The tea is advertised as a full-leaf tea, however, when wet, it reveals itself as a machine processed tea. The leaves are broken, cut and relatively small. This is in line with the tea being a standard China Black. Even though it does not appear to be a proper full-leaf tea, the base is still substantial enough to support the vanilla flavor.
This tea uses actual pieces of vanilla bean along with some artificial flavoring. The beans are exactly as they appear in the image, chopped pieces. In a sealed container, no doubt the oils from the bean pieces infuse with the tea. The flavoring is added for extra punch and works wonderfully.
Some drinkers may flinch at the use of artificial flavorings, however, Upton makes clear that the products they use are labeled according to FDA regulations which are fairly specific. However, Upton’s marketing material states, “…the so-called nature-identical flavorings which are used on most of our flavored teas, must be listed as artificial.” In other words, nothing to worry about here. Drink your tea.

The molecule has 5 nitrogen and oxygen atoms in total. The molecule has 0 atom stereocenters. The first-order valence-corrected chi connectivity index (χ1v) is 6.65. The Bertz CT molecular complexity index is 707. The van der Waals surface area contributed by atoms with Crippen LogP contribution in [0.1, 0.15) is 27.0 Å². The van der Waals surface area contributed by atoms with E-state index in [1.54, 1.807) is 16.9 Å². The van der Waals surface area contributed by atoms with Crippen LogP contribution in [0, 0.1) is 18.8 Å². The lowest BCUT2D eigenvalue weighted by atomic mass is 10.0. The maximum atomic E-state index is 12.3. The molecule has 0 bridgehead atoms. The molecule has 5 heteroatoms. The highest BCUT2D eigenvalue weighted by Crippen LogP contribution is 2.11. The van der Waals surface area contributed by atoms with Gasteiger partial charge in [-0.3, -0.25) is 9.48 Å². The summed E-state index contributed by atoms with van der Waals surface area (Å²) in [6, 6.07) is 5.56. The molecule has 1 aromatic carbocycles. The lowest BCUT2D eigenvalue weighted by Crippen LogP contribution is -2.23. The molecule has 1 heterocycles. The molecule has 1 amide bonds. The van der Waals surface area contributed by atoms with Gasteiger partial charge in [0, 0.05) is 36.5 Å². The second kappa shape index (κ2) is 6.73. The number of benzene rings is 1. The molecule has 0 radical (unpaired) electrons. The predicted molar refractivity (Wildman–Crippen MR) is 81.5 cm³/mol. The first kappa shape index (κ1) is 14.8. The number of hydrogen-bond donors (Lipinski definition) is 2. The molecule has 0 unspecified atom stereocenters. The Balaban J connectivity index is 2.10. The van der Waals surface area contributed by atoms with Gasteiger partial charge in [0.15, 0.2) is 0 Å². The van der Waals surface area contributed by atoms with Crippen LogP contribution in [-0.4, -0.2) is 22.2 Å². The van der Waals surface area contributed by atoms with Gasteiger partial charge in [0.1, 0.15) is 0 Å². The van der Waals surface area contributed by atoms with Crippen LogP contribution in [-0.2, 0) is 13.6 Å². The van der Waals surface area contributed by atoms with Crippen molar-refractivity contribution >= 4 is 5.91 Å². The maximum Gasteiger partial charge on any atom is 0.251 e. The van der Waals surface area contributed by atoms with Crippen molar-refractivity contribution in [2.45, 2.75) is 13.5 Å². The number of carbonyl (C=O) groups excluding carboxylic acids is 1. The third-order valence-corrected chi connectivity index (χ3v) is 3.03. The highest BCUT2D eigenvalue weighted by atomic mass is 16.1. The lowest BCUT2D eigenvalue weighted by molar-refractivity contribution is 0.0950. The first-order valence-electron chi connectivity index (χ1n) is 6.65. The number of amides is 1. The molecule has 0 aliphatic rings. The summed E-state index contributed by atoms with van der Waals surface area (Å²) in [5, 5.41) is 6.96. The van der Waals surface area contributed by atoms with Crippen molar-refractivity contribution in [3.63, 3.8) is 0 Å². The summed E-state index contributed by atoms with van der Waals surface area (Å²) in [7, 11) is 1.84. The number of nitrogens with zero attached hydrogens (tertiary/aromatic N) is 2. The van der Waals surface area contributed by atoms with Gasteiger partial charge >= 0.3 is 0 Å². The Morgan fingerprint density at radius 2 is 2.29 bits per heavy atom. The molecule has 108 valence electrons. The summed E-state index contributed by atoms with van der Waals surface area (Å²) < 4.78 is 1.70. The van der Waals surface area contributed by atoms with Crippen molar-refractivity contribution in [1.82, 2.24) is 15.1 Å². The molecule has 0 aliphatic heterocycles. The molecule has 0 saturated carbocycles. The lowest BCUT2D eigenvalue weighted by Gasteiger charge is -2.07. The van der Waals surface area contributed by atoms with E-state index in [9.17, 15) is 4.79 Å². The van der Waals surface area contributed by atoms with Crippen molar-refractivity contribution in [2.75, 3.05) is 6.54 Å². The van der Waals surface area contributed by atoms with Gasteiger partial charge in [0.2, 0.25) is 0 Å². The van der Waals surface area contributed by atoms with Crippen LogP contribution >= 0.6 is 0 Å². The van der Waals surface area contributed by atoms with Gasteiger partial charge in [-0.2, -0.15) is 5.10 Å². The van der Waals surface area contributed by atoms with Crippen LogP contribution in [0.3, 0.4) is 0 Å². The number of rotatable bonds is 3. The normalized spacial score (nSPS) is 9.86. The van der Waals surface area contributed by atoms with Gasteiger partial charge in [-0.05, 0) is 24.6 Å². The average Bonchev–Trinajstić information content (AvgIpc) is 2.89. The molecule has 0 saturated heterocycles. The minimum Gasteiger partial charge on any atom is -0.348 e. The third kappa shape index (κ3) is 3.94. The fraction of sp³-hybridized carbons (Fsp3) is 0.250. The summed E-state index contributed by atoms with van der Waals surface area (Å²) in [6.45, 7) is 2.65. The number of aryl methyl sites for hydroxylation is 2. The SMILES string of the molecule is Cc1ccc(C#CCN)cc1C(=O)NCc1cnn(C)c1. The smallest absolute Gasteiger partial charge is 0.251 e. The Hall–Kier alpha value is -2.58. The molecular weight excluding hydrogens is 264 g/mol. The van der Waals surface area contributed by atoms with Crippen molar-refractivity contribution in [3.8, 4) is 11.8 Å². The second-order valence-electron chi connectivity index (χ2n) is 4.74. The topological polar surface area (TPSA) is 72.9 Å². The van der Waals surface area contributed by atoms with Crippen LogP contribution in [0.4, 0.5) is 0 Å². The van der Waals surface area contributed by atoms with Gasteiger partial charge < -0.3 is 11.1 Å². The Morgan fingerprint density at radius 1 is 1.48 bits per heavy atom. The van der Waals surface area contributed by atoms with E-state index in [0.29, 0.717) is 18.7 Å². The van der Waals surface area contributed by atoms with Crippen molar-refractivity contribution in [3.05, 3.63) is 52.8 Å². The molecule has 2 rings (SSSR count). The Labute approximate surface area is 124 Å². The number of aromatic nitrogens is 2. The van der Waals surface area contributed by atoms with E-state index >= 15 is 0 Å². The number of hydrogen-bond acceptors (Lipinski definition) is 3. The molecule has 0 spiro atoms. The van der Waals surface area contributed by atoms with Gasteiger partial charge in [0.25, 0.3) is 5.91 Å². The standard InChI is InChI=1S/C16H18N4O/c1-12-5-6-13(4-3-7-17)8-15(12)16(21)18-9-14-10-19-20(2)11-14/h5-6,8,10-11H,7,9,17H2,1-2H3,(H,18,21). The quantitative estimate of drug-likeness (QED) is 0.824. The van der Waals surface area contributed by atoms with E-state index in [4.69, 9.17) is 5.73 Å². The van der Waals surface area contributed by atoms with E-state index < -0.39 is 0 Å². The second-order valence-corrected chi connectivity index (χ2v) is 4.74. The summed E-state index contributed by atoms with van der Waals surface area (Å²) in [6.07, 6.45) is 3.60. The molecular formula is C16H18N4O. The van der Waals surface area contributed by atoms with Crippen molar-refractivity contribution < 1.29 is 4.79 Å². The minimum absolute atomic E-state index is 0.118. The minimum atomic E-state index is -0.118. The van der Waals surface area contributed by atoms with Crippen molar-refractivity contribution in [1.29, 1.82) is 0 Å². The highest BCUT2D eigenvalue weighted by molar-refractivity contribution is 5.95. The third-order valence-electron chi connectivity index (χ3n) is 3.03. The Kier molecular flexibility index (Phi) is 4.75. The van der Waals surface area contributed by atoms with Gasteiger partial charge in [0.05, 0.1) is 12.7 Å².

The vanilla aroma is strongly present in the dry tea, and the liquor is properly infused with it as well. The subtle sweetness that vanilla offers is found throughout the sip and even lingers in the back of the mouth. The bean pieces really solidify what the added flavoring may not add, thus this tea has a creaminess to it.
We would go so far to say that this is one of the best Vanilla Teas available.
Note: Upton Tea is an importer, they repackage and sell teas from around the world. They are not blenders. This tea is a product of Germany and is blended there. Some members of the Leafbox staff are familiar with numerous German tea blenders and merchants. Vanilla tea is a standard tea in Germany available from numerous sources, this one ranks among the best of that segment as well.
Our tasters found this tea to be complimented well with a bar of good chocolate nearby.